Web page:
Background: Acceptance and Commitment Therapy (ACT) has been demonstrated as effective in improving psychological well-being in several clinical domains, but there is no evidence regarding the parents of children with Autism Spectrum Disorder (ASD). Methods: In this randomized controlled trial, we evaluated the efficacy of the ACT matrix behavioral protocol in comparison to the Parent Training (PT) program, measuring several primary and secondary outcomes prior to and following treatments. Twelve parents were randomly and equally assigned to two demographically matched groups wherein individuals underwent 24 weekly meetings of ACT protocol (experimental group) or conventional PT (control group). Results: Parents enrolled in the ACT protocol demonstrated significant improvement in psychological flexibility, awareness states, personal values in everyday life, and parental stress, whereas reduced scores were elicited in parents' perceptions of their child's disruptive behaviors. Conclusions: The results of this randomized controlled trial, if repeated with a large number of subjects, could open the way to include ACT protocols in daily practice to support the development of new parenting skills.

The Effect of Acceptance and Commitment Therapy for Improving Psychological Well-Being in Parents of Individuals with Autism Spectrum Disorders: A Randomized Controlled Trial

Presti, Giovambattista;Pergolizzi, Francesca;Moderato, Paolo;
2021

Abstract

Background: Acceptance and Commitment Therapy (ACT) has been demonstrated as effective in improving psychological well-being in several clinical domains, but there is no evidence regarding the parents of children with Autism Spectrum Disorder (ASD). Methods: In this randomized controlled trial, we evaluated the efficacy of the ACT matrix behavioral protocol in comparison to the Parent Training (PT) program, measuring several primary and secondary outcomes prior to and following treatments. Twelve parents were randomly and equally assigned to two demographically matched groups wherein individuals underwent 24 weekly meetings of ACT protocol (experimental group) or conventional PT (control group). Results: Parents enrolled in the ACT protocol demonstrated significant improvement in psychological flexibility, awareness states, personal values in everyday life, and parental stress, whereas reduced scores were elicited in parents' perceptions of their child's disruptive behaviors. Conclusions: The results of this randomized controlled trial, if repeated with a large number of subjects, could open the way to include ACT protocols in daily practice to support the development of new parenting skills.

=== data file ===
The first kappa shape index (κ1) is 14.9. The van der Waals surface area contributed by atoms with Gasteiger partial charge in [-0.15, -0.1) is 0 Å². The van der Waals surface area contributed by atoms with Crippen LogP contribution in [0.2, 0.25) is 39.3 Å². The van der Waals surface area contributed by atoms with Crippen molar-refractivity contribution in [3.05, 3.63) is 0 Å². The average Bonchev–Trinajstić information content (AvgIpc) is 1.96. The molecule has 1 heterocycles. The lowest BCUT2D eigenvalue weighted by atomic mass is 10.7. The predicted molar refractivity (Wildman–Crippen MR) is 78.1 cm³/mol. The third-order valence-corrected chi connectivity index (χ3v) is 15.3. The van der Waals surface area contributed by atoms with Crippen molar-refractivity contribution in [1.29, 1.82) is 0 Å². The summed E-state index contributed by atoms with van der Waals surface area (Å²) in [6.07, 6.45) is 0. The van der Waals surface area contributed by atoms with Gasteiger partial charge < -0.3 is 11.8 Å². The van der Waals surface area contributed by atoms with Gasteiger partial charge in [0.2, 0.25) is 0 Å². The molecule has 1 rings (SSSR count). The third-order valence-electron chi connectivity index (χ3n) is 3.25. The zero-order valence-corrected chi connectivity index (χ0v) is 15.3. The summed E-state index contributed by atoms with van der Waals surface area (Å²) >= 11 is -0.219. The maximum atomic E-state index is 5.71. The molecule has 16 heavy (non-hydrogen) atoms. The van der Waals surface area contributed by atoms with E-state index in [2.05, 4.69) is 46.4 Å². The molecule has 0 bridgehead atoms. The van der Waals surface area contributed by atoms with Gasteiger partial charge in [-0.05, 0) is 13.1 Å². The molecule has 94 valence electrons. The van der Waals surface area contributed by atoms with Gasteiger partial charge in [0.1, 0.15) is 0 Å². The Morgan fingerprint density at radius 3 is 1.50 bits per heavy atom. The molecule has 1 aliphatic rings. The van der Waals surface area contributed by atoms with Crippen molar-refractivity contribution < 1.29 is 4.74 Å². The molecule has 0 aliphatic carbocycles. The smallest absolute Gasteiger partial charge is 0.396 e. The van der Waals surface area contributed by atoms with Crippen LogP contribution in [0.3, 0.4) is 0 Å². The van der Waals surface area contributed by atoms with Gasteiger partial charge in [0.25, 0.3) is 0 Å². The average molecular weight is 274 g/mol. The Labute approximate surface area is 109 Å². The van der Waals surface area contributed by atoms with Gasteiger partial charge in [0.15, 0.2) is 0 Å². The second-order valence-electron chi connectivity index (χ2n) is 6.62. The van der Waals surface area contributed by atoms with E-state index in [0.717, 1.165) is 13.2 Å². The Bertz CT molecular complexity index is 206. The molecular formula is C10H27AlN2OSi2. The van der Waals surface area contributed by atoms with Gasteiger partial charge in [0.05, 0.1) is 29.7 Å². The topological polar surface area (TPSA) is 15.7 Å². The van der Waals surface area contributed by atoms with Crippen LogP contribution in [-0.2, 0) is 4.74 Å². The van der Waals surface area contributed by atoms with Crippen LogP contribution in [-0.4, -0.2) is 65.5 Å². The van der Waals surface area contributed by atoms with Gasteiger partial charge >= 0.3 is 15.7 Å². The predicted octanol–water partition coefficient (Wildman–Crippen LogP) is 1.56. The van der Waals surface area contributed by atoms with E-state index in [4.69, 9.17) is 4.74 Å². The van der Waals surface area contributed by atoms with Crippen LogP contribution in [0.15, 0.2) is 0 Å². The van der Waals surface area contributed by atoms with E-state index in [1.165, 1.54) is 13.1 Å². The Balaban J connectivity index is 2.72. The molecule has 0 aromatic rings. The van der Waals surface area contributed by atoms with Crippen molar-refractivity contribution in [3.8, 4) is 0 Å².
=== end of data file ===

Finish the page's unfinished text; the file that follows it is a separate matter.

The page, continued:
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Utilizza questo identificativo per citare o creare un link a questo documento: https://hdl.handle.net/11387/150782
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